A welding test position designation for a linear fillet weld applied to a joint in which the weld is made in the vertical welding position. 

  • 3G

    A welding test position designation for a linear groove weld applied to a joint in which the weld is made in the vertical welding position. 

  • 4F, Pipe

    A welding test position designation for a circumferential fillet weld applied to a joint in pipe, with its axis vertical, in which the weld is made in the overhead welding position. 

  • 4F, Plate

    A welding test position designation for a linear fillet weld applied to a joint in which the weld is made in the overhead welding position.

  • 4G

    A welding test position designation for a linear groove weld applied to a joint in which the weld is made in the overhead welding position. 

  • 5F

    A welding test position designation for a circumferential fillet weld applied to a joint in pipe, with its axis approximately horizontal, in which the weld is made in the horizontal, vertical, and overhead welding positions. The pipe remains fixed until the welding of the joint is complete.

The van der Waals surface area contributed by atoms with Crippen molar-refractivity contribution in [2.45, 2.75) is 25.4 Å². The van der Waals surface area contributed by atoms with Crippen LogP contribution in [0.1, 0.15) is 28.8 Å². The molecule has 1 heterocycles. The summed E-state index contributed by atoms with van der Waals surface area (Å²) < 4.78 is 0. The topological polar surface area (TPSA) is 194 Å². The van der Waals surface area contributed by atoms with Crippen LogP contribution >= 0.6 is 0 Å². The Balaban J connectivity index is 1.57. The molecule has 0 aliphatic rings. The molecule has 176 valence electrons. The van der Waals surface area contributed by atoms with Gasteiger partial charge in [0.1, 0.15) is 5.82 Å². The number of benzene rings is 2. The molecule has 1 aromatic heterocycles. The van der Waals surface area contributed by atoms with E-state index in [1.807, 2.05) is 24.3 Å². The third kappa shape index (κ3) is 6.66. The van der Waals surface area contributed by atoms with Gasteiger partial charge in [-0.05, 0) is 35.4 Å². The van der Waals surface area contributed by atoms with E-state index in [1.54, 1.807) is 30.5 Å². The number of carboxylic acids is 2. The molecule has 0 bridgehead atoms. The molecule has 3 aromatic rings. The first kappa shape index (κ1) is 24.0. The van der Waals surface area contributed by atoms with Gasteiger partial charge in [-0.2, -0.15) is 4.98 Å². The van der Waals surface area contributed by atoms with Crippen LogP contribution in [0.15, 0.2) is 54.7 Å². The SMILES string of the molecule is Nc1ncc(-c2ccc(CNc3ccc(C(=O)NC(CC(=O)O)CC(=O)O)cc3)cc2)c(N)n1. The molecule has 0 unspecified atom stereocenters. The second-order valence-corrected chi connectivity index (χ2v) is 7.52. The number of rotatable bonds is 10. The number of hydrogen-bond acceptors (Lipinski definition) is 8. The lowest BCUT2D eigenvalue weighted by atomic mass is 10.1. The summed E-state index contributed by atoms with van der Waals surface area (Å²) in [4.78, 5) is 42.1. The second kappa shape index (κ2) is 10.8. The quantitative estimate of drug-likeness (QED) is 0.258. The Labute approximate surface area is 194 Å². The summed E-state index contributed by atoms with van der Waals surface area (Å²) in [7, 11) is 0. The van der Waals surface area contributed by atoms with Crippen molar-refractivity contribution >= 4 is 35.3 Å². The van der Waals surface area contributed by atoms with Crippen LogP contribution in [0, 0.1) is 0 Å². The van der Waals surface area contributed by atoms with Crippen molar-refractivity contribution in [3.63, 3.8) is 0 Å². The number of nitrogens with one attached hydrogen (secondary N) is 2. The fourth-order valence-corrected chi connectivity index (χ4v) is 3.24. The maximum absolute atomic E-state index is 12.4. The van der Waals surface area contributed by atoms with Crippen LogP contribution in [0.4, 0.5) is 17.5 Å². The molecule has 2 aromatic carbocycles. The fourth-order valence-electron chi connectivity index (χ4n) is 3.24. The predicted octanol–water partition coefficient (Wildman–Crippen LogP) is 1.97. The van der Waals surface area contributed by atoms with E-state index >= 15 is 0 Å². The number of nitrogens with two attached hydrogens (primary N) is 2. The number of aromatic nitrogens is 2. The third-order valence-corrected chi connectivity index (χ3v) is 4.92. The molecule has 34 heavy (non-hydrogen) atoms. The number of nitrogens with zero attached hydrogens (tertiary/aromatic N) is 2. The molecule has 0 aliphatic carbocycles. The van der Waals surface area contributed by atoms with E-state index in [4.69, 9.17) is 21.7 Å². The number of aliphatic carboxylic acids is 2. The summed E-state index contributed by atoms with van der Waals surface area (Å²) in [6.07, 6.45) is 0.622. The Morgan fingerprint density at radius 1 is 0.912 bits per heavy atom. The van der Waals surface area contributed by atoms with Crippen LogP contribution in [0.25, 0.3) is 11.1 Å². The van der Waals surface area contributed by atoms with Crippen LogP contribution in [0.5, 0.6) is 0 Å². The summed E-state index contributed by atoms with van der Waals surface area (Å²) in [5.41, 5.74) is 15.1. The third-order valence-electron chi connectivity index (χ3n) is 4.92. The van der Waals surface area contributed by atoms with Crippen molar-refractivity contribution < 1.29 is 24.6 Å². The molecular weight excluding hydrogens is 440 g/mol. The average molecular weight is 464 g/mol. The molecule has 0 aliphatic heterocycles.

• 5G

    A welding test position designation for a circumferential groove weld applied to a joint in a pipe with its axis horizontal, in which the weld is made in the pat, vertical, and overhead welding positions. The pipe remains fixed until the welding of the joint is complete. 

  • 6F

    A welding test position designation for a circumferential fillet weld applied to a joint in pipe, with its axis approximately 45" from horizontal, in which the weld is made in flat, vertical, and overhead welding positions. The pipe remains fixed until welding is complete. 

  • 6G

    A welding test position designation for a circumferential groove weld applied to a joint in pipe, with its axis approximately 45" from horizontal, in which the weld is made in the flat, vertical, and overhead welding positions. The pipe remains fixed until welding is complete.